Full course description
Starts March 9, 2015
The use of games in educational contexts has recently received growing attention. Many teachers are interested in using games in their classrooms, but can’t find a right context to adopt games that match their curriculum. This course provides an introduction to the educational value of games, game genres, gaming literacy, and new literacy. Teachers will play games and analyze how gaming can cultivate learners’ new literacy, understand how game debriefing can help scaffold students’ learning, and identify factors affecting the adoption of games in educational contexts.
This course is facilitated by a literacy professor and an instructional technology professor, who will be available to assist and encourage you to implement game-based learning into your classroom.
- Week 1: Why do people play games?
Learning outcome: Understand motivation theory
Students will share their game playing experience and analyze their playing behaviors using motivation theory.
- Week 2: What is new literacy? Apply new literacy across a variety of game genres
Learning outcome: Define new literacy and explain why apply new literacy in game-based learning environment.
Students will learn the definition of new literacy, how media shapes the literacy learning, and how new literacy supports game-based learning environment. Then, students will research game genres and analyze the educational value of the games based on the new literacy framework.
- Week 3: Game playing as equivalent of “reading and comprehending”
Learning outcomes: Explain what a literate game player is.
Students will learn the components of defining a literate game player. They will record a piece of game playing video and explain the components of gaming literacy from a player’s perspective.
- Week 4: Using debriefing of games to scaffold learning
Learning outcomes: Design and scaffold a game debriefing process.
Students will learn to “debrief” game playing experience, and design a learning activity to scaffold learning in the classroom through game debriefing.
- Week 5: Game design as equivalent of “comprehending to writing”
Learning outcomes: Explain how to motivate learners to develop new literacy skills through game designing process.
Students will learn the basic game design process and required components, how they can motivate learners to develop literacy skills through the design process, and what technology can be used in regular classroom to design games.
- Week 6: Example of using games in the classroom
Learning outcomes: Develop a game-based learning environment
Students will develop a learning activity facilitated through game playing process.
- Week 7: Issues of adopting games in the classroom
Learning outcomes: Understand issues and challenges of game-based learning environment.
Students will discuss the challenges and issues of adopting games in the learning process, including evaluation, classroom management, and pedagogical practices.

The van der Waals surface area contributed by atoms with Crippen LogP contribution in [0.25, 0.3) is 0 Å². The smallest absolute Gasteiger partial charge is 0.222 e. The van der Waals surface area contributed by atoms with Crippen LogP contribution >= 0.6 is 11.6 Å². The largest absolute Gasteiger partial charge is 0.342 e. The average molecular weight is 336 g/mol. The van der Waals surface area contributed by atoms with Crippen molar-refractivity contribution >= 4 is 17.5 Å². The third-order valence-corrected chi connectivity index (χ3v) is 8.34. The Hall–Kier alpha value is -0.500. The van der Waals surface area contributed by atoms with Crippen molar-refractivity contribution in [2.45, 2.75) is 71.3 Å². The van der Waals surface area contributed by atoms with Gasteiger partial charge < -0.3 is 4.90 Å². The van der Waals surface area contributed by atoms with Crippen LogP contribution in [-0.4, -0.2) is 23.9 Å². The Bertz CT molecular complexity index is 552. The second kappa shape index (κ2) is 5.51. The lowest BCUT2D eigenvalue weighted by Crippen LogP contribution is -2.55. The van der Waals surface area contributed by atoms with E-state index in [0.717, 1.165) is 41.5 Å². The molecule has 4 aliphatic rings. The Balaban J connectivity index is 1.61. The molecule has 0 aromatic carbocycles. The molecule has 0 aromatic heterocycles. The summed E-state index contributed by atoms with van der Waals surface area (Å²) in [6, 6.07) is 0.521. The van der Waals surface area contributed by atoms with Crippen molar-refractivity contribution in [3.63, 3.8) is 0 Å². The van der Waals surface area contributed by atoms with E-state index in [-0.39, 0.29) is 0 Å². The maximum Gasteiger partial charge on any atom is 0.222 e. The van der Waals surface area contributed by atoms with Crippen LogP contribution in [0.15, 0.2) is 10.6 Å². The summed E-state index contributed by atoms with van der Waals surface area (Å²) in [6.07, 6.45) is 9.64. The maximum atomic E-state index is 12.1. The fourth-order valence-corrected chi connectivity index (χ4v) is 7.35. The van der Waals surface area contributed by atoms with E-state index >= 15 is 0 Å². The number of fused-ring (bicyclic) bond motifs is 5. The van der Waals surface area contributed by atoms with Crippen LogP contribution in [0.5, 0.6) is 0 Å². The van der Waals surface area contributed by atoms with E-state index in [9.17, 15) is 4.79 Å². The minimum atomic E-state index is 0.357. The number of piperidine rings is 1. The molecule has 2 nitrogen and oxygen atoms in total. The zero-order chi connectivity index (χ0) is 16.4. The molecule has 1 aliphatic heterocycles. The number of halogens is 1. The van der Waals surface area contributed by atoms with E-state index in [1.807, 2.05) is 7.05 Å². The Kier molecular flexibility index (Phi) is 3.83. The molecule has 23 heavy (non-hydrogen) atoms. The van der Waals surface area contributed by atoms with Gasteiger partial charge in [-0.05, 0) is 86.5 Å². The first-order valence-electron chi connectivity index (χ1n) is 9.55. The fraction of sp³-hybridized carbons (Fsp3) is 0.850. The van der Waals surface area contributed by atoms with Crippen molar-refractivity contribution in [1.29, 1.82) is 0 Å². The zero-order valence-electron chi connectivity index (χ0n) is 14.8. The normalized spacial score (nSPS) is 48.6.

Hui-Yin Hsu, Ph.D.
Associate Professor and Chair of Teacher Education Program
Hui-Yin Hsu (Ph.D. University of Pittsburgh) is an associate professor and the chair of Teacher Education Program, New York Institute of Technology. Hui-Yin concentrates her research interests on using technologies to enhance language and literacy learning. Her professional interests have been in the area of new literacies: the idea of using Information and Communication Technologies (ICTs) and mobile devices to consume and produce information for learning. Her work has appeared in Literacy, Research and Instruction, Journal of Science Education and Technology, and Tech Trend. Dr. Hsu is the Co-PI for a National Science Foundation (NSF, DRK12- 1020091) project. She is the Vice President and Secretary General and Elected Board of Directors of the Chinese American Academic & Professional Society (CAAPS). She teaches courses in Language Arts and Technology, Literacy Instruction, and Curriculum Design and Development.
Shiang-Kwei Wang, Ph.D.
Dr. Shiang-Kwei Wang is an Associate Professor at the Master of Science in Instructional Technology Program of School of Education at the New York Institute of Technology. Her research interests include technology integration in learning settings, the motivational impact of information and communication technologies (ICTs) on learning attitude and performance, as well as the design and development of interactive learning tools. Dr. Wang is the PI for the National Science Foundation (DRK12- 1020091, 2010-2015) grant. Her academic articles have appeared in Educational Technology Research and Development, Computers & Education, Journal of Science Education and Technology, and Tech Trend. Dr. Wang serves on the National Science Teachers Association Technology Advisory Board, Program Chair of the AERA Computer and Internet Applications in Education SIG, and editorial board of several journals. She teaches courses in Multimedia Authoring, Interactive Courseware Design, and Mobile Learning.